Posted in Fate, Winter 2015 - 2016

Threads of Bondage

May 2013, 1,130 workers died in the Savar building collapse. I remember seeing a man on the news yelling. He blamed the United States and our demand for cheap clothing. Pope Francis said,

“A headline that really struck me on the day of the tragedy in Bangladesh was ‘Living on 38 euros a month’. That is what the people who died were being paid. This is called slave labour. Today in the world this slavery is being committed against something beautiful that God has given us – the capacity to create, to work, to have dignity. How many brothers and sisters find themselves in this situation! Not paying fairly, not giving a job because you are only looking at balance sheets, only looking at how to make a profit. That goes against God!”

I agree with the man in Bangladesh, and I agree with Pope Francis and I wonder why it is that threads have proven to be such an effective incentive for slavery for hundreds of years.

In school I was taught that it was the invention of the cotton gin that kept slavery profitable in the south. Cotton, more than tobacco or any of the other plantation crops was the one so profitable, the confederacy felt assured they could win the civil war.

At the time it upset me because I loved the cotton commercials on TV. They showed happy families experiencing special moments together. I can still hear the tune in my head, “the touch, the feel of cotton, the fabric of our lives.” I didn’t want to think about it too much.

Then I watched the movie Gandhi and saw him sitting in a loincloth, spinning. I didn’t really get why, but I knew it was important. I knew it mattered, there was some irreplaceable meaning there.

As I got older I learned about child labor and sweat shops both historical and modern. I have watched prices for clothing go down, while other prices skyrocketed. Finding shoes and clothing made in first world countries is nigh impossible at the local stores I shop and getting harder all the time. Even before the disaster in Bangladesh, I could not look at the cheap imported clothing with out thinking “slave labor,” now it shouts at me.

I have come to hate going anywhere but the second hand shop. At least there I know I am reusing the resource. A few months ago I got a flyer saying that while clothing and textiles are 100% recyclable, 85% end up in landfills. Seriously! Early Americans used to save every scrap to make patchwork quilts and here we are throwing fabric out with the trash.

Recently I found this passage.

About a good wife . . “In her hands she holds the distaff and grasps the spindle with her fingers. She opens her arms to the poor and extends her hands to the needy. When it snows, she has no fear for her household; for all of them are clothed in scarlet. She makes coverings for her bed; she is clothed in fine linen and purple.-Proverbs 31:19-22

Of course, once upon a time we didn’t need so many clothes. My mother used to read me the Little House on the Prairie books. They had two sets of clothes, everyday and Sunday. They slept in nightshirts and nightgowns and hung up their clothes overnight to freshen, then ironed them in the morning. They only got one new outfit each year at Easter. I know because my Grandmother made a big deal about us getting Easter clothes, every year.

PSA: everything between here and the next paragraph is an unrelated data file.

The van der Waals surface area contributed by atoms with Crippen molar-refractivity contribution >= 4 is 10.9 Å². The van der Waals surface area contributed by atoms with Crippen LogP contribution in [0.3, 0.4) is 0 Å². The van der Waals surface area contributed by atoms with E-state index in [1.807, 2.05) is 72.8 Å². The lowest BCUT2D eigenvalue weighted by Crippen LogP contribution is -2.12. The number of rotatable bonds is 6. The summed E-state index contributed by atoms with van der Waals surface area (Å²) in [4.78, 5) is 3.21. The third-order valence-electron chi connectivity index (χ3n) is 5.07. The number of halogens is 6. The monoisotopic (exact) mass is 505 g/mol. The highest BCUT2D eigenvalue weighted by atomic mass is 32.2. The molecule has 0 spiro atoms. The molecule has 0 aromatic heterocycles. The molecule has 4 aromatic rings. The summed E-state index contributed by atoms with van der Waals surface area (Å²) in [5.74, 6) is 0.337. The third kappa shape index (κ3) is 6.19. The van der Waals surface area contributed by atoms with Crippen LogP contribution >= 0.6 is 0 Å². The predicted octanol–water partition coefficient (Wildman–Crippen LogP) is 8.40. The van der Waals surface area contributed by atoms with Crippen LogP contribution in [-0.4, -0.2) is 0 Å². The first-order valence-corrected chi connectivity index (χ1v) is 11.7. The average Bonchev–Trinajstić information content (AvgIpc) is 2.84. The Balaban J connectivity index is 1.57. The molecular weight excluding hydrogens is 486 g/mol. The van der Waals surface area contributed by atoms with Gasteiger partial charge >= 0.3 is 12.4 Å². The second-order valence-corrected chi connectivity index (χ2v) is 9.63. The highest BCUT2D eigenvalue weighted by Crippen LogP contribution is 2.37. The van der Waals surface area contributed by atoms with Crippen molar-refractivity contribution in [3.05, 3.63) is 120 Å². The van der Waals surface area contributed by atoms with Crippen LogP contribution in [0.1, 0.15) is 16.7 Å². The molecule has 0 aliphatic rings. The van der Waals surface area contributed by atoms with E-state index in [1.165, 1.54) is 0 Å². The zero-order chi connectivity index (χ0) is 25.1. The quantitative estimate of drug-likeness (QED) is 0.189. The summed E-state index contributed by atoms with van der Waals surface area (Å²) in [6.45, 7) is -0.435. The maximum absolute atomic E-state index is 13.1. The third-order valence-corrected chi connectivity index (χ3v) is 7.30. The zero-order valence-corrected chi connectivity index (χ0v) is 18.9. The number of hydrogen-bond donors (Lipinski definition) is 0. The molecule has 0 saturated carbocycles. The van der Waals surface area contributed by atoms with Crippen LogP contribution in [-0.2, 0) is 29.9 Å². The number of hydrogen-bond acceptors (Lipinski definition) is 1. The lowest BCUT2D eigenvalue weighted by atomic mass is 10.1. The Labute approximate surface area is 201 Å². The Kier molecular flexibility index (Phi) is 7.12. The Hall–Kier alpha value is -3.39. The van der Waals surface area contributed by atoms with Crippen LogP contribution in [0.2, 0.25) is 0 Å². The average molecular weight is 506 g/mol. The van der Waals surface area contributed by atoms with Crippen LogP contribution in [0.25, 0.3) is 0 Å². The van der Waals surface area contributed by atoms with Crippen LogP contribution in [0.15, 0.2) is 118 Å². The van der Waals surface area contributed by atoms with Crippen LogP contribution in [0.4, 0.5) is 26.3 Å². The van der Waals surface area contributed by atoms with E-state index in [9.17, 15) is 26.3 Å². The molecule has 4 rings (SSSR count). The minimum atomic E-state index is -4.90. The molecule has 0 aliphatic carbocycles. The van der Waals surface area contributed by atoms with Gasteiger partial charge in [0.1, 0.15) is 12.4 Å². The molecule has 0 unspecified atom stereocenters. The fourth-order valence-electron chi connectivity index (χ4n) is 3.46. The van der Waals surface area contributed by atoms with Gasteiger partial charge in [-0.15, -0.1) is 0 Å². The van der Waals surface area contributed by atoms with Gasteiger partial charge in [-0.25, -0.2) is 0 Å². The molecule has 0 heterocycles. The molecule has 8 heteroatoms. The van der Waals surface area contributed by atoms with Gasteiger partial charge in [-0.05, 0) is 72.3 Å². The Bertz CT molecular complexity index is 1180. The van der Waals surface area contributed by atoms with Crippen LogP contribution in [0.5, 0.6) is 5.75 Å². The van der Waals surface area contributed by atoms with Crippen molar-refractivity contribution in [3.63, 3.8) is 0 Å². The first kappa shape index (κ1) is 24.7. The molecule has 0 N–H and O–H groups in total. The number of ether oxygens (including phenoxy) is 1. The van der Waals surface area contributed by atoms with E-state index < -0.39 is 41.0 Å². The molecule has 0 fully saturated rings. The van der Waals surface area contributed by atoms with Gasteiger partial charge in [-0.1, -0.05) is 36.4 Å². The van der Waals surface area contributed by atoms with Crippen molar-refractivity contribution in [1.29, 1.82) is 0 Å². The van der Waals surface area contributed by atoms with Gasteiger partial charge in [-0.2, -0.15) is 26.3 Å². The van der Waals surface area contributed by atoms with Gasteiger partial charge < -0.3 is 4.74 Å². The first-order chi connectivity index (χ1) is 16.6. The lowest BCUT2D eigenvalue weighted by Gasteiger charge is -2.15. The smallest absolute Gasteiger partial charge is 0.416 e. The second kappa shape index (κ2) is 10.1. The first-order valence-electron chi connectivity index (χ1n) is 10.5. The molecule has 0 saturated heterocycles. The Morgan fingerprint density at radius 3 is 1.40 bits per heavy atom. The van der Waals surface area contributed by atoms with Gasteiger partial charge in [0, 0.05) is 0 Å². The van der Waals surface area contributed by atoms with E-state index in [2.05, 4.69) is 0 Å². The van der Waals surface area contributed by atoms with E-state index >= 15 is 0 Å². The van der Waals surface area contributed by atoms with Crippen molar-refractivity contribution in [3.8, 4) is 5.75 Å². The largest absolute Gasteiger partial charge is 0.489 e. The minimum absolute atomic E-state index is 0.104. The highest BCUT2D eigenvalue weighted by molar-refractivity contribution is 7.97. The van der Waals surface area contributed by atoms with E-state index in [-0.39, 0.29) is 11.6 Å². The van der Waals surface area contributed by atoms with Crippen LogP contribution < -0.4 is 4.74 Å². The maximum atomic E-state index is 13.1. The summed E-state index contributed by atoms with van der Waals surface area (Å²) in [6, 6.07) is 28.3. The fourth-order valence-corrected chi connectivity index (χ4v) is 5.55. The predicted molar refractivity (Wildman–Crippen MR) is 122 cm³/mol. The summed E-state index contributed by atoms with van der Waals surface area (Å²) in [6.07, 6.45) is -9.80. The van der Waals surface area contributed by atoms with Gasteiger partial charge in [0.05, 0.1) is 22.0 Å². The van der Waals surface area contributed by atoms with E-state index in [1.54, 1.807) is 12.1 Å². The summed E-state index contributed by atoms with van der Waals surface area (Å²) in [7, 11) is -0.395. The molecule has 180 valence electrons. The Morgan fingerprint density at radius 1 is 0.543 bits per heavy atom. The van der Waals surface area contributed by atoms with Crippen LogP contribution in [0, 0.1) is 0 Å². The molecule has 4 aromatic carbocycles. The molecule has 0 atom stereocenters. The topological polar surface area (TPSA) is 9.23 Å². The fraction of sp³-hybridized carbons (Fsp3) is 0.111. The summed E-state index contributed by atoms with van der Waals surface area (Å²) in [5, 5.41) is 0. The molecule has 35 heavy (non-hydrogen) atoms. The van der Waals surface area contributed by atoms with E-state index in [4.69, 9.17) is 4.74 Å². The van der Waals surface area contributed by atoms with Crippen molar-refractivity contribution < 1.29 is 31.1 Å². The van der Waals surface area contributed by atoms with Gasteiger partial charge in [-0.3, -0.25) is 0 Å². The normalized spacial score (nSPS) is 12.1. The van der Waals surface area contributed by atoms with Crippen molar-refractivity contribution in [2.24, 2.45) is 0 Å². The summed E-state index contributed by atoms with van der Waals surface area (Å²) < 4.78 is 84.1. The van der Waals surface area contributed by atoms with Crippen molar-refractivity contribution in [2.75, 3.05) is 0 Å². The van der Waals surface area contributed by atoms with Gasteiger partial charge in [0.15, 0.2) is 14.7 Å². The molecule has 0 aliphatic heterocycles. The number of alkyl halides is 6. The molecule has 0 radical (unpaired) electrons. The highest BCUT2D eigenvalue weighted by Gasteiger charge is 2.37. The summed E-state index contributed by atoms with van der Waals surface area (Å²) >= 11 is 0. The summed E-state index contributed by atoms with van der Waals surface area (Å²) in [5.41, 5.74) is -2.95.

It’s hard to imagine doing that now, but when I think of Gandhi’s courage sitting half-naked, spinning his own thread, I pray we can find a way to let go of this insatiable hunger, save or reuse our clothes and only buy what is not only well made, but clothing and fabric for which has been well paid, to the ones who grow, spin and sew.

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Author:

Carolyn E. Osiris = Openly seeking inquisitive, reverent, immortal souls. As a full time caretaker for my severely autistic son I don't get out much. That gives me all the more time for the journey inward towards self-realization. That's what I've been doing for most of my life really and the time has come for me to share.

4 thoughts on “Threads of Bondage

  1. Deeply grateful to find you posting about this. I have avoided buying slave-made fabrics and clothing for years, but it’s getting more difficult. You would think that the market for socially responsible clothing would have improved in the last twenty years. Not! Instead, manufacturers who used to make small lines for those of us willing to pay twice as much have dwindled to the point I can no longer find anything made of organic fibers and in Fair Trade shops. (Don’t get me started on how Fair Trade certifications are on the iffy side these days as well).

    Currently I wear ill-fitting hand-me-downs from a family member who gives me things she bought and didn’t like or no longer wears. I tell myself that at least they’re not going in the landfill, but it doesn’t make me feel any better about the people who died growing the cotton or the children and adult slaves and near-slaves who toiled in unsafe factories making the garments.

    I’m tired of looking dowdy and frumpy in crappy clothes, but I cannot bring myself to buy clothes made by people who are forced to choose between no job at all or working in extremely low-paying jobs under horrific conditions.

    Liked by 1 person

      1. It’s much easier to find if you’re thin, or a size 12 or under. Eileen Fisher still does organic sometimes, but the few stores who carry her here (San Francisco) rarely carry her organic, Fair Trade lines.

        Liked by 1 person

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